It is thought that Henry Horn had sold the business to Thomas Mayo, who then ran it until 1841 when his son James then took over. Thomas Mayo’s death can be found in the 1841 death indexes on TheGenealogist and James himself died in December 1862, at which time the reins then passed to James’s wife Elizabeth. But from a look at the census records on TheGenealogist we can see that Elizabeth had help in the running of the hotel. The 1871 census shows that Charles R Reed is now the head of the household and the hotel keeper. From a glance at the census record it appears that he had married the Mayos’ daughter Eliza N. What is noticeable, however, is that Eliza’s 68-year-old mother, Elizabeth, also retains the same occupational title as her son-in-law, making it appear that she has not passed over all control.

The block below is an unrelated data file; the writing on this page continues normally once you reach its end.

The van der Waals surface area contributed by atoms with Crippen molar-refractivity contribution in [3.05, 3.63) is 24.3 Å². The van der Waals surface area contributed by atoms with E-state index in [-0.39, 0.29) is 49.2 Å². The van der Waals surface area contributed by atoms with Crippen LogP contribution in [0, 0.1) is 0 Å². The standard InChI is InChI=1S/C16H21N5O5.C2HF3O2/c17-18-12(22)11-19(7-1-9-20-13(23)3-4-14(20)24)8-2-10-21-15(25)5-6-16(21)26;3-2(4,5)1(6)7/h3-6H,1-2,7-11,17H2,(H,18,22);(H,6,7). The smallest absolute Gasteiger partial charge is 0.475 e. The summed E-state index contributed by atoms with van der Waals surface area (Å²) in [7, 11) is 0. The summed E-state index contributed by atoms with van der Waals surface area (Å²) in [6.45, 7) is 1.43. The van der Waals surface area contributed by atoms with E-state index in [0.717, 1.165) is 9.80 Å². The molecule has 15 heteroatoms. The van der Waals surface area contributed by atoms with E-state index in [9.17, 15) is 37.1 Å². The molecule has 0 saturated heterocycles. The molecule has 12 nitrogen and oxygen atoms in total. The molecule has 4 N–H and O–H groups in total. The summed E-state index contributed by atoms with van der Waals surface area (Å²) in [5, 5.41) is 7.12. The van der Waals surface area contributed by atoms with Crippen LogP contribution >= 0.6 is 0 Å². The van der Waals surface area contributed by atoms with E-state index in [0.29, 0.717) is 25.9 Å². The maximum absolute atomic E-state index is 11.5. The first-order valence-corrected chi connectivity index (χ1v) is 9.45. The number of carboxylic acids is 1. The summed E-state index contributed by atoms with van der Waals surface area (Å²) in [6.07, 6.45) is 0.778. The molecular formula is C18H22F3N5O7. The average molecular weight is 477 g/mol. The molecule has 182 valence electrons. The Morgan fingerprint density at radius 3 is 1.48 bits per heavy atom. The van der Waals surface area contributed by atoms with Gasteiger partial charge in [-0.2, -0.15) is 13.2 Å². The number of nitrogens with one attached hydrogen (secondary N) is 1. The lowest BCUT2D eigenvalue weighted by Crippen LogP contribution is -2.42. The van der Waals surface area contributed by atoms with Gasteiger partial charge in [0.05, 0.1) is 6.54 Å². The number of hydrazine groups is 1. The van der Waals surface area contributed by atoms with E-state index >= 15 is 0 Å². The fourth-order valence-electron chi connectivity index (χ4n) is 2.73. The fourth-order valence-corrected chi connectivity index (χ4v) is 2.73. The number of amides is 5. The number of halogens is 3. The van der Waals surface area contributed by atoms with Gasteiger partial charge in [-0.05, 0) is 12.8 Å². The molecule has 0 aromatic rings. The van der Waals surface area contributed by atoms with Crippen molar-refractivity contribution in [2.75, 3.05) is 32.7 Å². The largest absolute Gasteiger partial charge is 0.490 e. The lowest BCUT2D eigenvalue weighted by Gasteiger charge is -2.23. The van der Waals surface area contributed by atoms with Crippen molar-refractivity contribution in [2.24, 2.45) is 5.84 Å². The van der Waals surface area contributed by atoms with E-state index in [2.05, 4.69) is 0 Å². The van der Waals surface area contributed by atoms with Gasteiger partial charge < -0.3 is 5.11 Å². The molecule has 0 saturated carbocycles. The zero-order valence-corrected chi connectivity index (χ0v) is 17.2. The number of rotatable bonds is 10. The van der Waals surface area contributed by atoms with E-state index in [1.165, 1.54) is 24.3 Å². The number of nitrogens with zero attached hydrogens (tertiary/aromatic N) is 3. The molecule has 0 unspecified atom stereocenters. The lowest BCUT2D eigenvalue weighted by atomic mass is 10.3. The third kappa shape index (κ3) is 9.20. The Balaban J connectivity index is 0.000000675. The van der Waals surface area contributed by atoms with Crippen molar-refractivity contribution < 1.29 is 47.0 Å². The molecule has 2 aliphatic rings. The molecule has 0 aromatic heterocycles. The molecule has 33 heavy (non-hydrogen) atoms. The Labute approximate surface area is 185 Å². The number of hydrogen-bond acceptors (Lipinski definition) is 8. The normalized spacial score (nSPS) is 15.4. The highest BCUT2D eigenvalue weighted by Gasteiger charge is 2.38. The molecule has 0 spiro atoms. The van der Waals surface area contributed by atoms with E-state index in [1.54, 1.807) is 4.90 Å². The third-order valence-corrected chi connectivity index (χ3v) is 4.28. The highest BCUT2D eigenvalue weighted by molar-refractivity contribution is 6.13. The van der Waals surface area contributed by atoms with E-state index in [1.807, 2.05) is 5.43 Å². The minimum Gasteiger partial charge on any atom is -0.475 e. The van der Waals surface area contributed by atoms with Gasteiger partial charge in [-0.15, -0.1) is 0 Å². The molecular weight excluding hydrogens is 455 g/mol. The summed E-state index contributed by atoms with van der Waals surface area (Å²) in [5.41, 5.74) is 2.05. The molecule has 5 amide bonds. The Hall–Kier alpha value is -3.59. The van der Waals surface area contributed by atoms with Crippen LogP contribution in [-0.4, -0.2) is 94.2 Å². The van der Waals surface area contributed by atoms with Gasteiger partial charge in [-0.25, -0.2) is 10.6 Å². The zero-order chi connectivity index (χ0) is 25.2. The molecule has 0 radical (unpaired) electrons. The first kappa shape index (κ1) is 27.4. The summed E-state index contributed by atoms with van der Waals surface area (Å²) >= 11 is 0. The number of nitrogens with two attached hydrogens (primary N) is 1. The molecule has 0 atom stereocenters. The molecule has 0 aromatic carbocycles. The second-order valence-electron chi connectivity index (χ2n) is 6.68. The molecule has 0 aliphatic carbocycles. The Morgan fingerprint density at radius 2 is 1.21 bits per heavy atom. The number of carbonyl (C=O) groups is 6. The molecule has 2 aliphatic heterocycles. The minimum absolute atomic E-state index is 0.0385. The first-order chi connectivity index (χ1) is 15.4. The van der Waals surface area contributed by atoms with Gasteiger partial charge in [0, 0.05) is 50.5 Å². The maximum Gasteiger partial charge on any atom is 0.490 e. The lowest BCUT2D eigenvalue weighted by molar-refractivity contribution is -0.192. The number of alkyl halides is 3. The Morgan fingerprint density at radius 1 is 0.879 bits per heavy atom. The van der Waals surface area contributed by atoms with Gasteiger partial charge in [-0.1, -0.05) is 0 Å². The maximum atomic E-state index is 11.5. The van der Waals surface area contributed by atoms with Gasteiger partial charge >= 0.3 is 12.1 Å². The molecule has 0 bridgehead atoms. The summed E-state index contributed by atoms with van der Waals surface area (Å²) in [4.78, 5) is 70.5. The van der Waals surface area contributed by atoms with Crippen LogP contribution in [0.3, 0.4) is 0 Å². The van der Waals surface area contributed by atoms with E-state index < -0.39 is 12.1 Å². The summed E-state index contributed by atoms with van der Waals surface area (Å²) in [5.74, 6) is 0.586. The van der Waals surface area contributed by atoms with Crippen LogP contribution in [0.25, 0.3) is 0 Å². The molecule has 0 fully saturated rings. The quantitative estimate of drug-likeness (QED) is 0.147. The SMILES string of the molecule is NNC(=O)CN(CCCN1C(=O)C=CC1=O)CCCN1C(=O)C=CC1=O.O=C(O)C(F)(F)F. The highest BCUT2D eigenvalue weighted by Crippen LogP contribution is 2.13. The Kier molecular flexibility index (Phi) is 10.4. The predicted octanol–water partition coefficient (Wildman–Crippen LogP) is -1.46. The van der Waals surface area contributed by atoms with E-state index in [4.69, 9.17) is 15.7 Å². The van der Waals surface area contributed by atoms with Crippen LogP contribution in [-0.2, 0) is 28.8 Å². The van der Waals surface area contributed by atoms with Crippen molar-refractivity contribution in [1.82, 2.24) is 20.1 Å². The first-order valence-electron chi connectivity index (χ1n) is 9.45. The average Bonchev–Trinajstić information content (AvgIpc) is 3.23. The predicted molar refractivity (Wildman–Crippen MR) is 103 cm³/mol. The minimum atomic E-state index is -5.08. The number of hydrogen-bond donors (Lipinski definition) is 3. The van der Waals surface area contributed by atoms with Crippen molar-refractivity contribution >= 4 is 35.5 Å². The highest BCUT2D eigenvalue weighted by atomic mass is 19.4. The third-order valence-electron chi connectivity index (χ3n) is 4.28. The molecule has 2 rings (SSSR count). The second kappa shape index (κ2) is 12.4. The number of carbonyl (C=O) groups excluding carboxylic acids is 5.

Ten years earlier in the 1861 census, and when James was still alive, the Mayo’s daughter Eliza N. was as yet unmarried. To discover more I then did a search of the marriage indexes on TheGenealogist, which returned the record of the marriage in the last quarter of 1870 in the Kingston district. Their full names are given as Elizabeth Newman Mayo and Charles Robert Reed.
The 1861 census does not give the name of the hotel, referring to it as ‘Twickenham Ait’. However, a list of publicans that appear in the 1861 Post Office Trades Directories for Middlesex, digitised on TheGenealogist, shows us that the island’s hostelry was referred to as Eel Pie House. In the next year, James would be dead and Elizabeth his wife would have to take over the business until her son-in-law joined the family in 1870.